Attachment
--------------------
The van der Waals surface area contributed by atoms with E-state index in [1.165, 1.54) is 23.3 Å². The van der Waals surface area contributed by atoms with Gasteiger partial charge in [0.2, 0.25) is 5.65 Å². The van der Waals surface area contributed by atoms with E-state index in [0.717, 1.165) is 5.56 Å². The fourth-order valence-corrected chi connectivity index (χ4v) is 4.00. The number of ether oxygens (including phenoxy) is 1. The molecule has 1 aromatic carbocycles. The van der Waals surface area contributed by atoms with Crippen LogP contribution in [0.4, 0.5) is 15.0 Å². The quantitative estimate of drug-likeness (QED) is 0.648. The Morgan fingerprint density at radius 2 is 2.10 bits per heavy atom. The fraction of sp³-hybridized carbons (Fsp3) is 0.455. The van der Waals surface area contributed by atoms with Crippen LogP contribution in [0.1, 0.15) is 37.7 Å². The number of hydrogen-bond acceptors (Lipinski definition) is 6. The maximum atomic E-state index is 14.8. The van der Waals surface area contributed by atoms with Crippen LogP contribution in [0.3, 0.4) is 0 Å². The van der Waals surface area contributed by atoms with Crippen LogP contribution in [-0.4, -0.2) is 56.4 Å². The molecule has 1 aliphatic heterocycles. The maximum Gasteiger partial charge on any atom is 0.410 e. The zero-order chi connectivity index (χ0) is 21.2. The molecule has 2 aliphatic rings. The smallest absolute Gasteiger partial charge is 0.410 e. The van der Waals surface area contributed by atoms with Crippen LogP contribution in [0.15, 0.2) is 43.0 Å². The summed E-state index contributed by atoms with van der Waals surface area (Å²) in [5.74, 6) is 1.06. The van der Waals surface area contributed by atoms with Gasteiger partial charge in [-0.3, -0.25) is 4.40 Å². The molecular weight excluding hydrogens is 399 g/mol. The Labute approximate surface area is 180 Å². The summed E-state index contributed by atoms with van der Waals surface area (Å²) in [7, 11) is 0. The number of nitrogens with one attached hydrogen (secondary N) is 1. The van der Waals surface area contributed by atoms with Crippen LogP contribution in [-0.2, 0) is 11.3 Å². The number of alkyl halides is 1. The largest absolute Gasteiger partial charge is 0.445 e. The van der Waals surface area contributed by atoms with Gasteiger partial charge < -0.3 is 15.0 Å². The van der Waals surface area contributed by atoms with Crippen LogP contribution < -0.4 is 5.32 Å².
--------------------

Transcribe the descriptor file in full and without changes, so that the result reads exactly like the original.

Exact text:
The van der Waals surface area contributed by atoms with E-state index in [1.165, 1.54) is 23.3 Å². The van der Waals surface area contributed by atoms with Gasteiger partial charge in [0.2, 0.25) is 5.65 Å². The van der Waals surface area contributed by atoms with E-state index in [0.717, 1.165) is 5.56 Å². The fourth-order valence-corrected chi connectivity index (χ4v) is 4.00. The number of ether oxygens (including phenoxy) is 1. The molecule has 1 aromatic carbocycles. The van der Waals surface area contributed by atoms with Crippen LogP contribution in [0.4, 0.5) is 15.0 Å². The quantitative estimate of drug-likeness (QED) is 0.648. The Morgan fingerprint density at radius 2 is 2.10 bits per heavy atom. The fraction of sp³-hybridized carbons (Fsp3) is 0.455. The van der Waals surface area contributed by atoms with Crippen LogP contribution in [0.1, 0.15) is 37.7 Å². The number of hydrogen-bond acceptors (Lipinski definition) is 6. The maximum atomic E-state index is 14.8. The van der Waals surface area contributed by atoms with Crippen LogP contribution in [0.3, 0.4) is 0 Å². The van der Waals surface area contributed by atoms with Crippen LogP contribution in [-0.4, -0.2) is 56.4 Å². The molecule has 1 aliphatic heterocycles. The maximum Gasteiger partial charge on any atom is 0.410 e. The zero-order chi connectivity index (χ0) is 21.2. The molecule has 2 aliphatic rings. The smallest absolute Gasteiger partial charge is 0.410 e. The van der Waals surface area contributed by atoms with Crippen LogP contribution in [0.15, 0.2) is 43.0 Å². The summed E-state index contributed by atoms with van der Waals surface area (Å²) in [5.74, 6) is 1.06. The van der Waals surface area contributed by atoms with Gasteiger partial charge in [-0.3, -0.25) is 4.40 Å². The molecular weight excluding hydrogens is 399 g/mol. The Labute approximate surface area is 180 Å². The summed E-state index contributed by atoms with van der Waals surface area (Å²) in [7, 11) is 0. The number of nitrogens with one attached hydrogen (secondary N) is 1. The van der Waals surface area contributed by atoms with Crippen LogP contribution in [-0.2, 0) is 11.3 Å². The number of alkyl halides is 1. The largest absolute Gasteiger partial charge is 0.445 e. The van der Waals surface area contributed by atoms with Gasteiger partial charge < -0.3 is 15.0 Å². The van der Waals surface area contributed by atoms with Crippen LogP contribution < -0.4 is 5.32 Å².